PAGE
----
Language did not come readily to either—one so unaccustomed to hold intercourse with men; both so stirred with memories that would have rendered any speech painful. When they had stayed long in a silence which was eloquent of tenderness, Joe Duplan spoke:
"You know how I tried to see you, Michel, to speak with you, and you never would."
M'sieur Michel answered with but a gesture that seemed a supplication.
"Let the past all go, Michel. Begin your new life as if the twenty-five years that are gone had been a long night, from which you have only awakened. Come to me in the morning," he added with quick resolution, "for a horse and a plow." He had taken the key of the house from his pocket and placed it in M'sieur Michel's hand.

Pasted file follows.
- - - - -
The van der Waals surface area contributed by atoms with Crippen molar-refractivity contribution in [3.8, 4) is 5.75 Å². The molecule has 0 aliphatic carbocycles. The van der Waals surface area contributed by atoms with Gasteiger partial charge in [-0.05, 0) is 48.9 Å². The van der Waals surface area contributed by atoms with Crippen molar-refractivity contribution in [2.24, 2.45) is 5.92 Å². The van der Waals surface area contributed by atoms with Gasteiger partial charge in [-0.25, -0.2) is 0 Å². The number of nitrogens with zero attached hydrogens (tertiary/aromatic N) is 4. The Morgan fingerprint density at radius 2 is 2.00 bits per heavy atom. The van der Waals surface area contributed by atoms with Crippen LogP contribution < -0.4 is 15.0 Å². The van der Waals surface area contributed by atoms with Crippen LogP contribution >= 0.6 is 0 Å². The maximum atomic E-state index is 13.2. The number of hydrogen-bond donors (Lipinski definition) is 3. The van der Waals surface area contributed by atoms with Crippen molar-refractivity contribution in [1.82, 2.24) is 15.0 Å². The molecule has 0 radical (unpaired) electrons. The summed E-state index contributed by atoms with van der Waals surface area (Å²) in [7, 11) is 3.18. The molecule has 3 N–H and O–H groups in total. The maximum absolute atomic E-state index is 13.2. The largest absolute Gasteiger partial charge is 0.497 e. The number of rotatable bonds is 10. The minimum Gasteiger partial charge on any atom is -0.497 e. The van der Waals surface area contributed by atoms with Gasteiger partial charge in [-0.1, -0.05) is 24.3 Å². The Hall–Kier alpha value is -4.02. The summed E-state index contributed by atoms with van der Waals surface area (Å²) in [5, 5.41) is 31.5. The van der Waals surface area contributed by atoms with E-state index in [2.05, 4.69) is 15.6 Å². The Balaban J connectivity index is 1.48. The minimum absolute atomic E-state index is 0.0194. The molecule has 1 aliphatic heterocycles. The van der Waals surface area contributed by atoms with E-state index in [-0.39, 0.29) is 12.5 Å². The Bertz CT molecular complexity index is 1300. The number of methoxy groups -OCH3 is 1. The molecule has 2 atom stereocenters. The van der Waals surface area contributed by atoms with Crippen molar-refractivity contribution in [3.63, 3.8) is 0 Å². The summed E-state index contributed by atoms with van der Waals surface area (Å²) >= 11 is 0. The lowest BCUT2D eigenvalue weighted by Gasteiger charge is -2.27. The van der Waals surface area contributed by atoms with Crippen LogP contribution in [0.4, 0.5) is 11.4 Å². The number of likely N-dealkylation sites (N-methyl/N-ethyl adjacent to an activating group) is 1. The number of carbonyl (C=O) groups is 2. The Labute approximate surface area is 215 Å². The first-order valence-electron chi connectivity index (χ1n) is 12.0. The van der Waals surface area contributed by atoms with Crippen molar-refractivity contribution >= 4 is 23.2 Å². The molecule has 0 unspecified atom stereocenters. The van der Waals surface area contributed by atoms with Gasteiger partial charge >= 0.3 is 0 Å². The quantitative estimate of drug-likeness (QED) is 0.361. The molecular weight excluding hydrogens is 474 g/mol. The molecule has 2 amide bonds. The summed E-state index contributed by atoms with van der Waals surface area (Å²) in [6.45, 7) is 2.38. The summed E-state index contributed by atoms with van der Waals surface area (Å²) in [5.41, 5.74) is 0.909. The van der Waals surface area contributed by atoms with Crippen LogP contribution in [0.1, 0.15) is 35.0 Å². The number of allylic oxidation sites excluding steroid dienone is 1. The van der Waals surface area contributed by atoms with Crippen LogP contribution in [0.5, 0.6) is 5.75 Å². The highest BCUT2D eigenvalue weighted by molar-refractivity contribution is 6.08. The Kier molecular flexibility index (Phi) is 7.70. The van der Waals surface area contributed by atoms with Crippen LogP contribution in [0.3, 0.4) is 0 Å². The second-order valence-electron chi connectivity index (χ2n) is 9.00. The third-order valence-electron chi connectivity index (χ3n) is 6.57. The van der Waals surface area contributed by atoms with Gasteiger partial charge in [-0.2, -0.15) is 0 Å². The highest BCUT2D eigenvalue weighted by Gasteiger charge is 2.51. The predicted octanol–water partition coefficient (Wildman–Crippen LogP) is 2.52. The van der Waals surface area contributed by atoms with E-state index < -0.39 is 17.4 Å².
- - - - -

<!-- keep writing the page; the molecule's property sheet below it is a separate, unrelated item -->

"A horse?" M'sieur Michel repeated uncertainly; "a plow! Oh, it's too late, Duplan; too late."
"It isn't too late. The land has rested all these years, man; it's fresh, I tell you; and rich as gold. Your crop will be the finest in the land." He held out his hand and M'sieur Michel pressed it without a word in reply, save a muttered "Mon ami."
Then he stood there watching the planter disappear behind the high, clipped hedge.
He held out his arms. He could not have told if it was toward the retreating figure, or in welcome to an infinite peace that seemed to descend upon him and envelop him.
All the land was radiant except the hill far off that was in black shadow against the sky.